This changes priorities: the question is now not so much one of sustainable development, as of the continuity of the Earth and of Humanity. The new central issue can no longer be how to evangelize the Latin American Church, and how to avoid the flight of Catholics to other Pentecostal and popular Churches, but to what degree will the Churches, with the spiritual capital they posses, help the Earth to be benevolent to all manifestations of life, and to what degree will they guarantee a common future for all Humanity.

    The bishops, as pastors, should be conscious of the new responsibility they must assume: that of awakening the conscience of the faithful and reeducating them to Humanity’s new situation. Bishops will be present from the whole Amazon area, covering parts of nine Latin-American countries. We know that these forests, together, are the principal factor in the equilibrium of the climatic system of the Earth, of the regime of the winds, and of the rains. The Church, heir to The One who said: « I have come to bring life, and abundant life », must be the leader in realizing responsible actions. She has the vocation to be the guardian of life and to safeguard all creation. Aparecida must not fail in the face of this challenge, on pain of not fulfilling her sacred mission.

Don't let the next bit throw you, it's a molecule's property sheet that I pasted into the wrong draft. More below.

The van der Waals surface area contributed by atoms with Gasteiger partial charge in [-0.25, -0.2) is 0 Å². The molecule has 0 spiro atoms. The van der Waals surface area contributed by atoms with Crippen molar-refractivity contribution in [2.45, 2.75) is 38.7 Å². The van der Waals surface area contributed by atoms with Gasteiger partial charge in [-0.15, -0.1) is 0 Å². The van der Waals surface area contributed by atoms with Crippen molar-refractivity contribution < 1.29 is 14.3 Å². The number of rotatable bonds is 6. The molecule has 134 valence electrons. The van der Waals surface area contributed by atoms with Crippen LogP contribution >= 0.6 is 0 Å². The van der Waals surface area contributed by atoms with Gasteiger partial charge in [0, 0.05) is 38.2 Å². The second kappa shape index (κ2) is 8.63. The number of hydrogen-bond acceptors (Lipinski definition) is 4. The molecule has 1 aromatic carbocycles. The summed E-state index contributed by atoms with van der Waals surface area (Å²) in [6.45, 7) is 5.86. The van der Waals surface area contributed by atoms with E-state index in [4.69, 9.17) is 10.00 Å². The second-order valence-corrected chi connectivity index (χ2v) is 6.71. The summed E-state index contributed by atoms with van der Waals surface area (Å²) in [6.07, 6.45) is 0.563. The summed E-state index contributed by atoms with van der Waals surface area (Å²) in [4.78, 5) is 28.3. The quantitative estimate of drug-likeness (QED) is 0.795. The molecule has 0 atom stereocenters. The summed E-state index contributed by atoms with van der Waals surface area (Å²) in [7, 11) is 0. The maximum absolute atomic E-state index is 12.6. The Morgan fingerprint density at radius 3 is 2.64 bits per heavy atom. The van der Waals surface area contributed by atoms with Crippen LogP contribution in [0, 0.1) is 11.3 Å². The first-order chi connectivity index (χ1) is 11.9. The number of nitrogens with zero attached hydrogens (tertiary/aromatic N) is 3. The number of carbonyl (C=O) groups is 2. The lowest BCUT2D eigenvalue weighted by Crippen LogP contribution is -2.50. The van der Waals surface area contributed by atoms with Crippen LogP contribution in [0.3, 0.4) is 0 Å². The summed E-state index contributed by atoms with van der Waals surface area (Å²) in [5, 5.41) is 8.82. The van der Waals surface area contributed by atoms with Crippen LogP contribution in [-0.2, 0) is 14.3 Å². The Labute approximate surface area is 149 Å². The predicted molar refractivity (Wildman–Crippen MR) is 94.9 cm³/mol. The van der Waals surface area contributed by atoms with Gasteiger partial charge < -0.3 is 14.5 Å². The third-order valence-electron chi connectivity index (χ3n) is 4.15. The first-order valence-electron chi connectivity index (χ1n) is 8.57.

Free translation from the Spanish sent by , done at

  3. If I had a penny for each time I came to Superb post.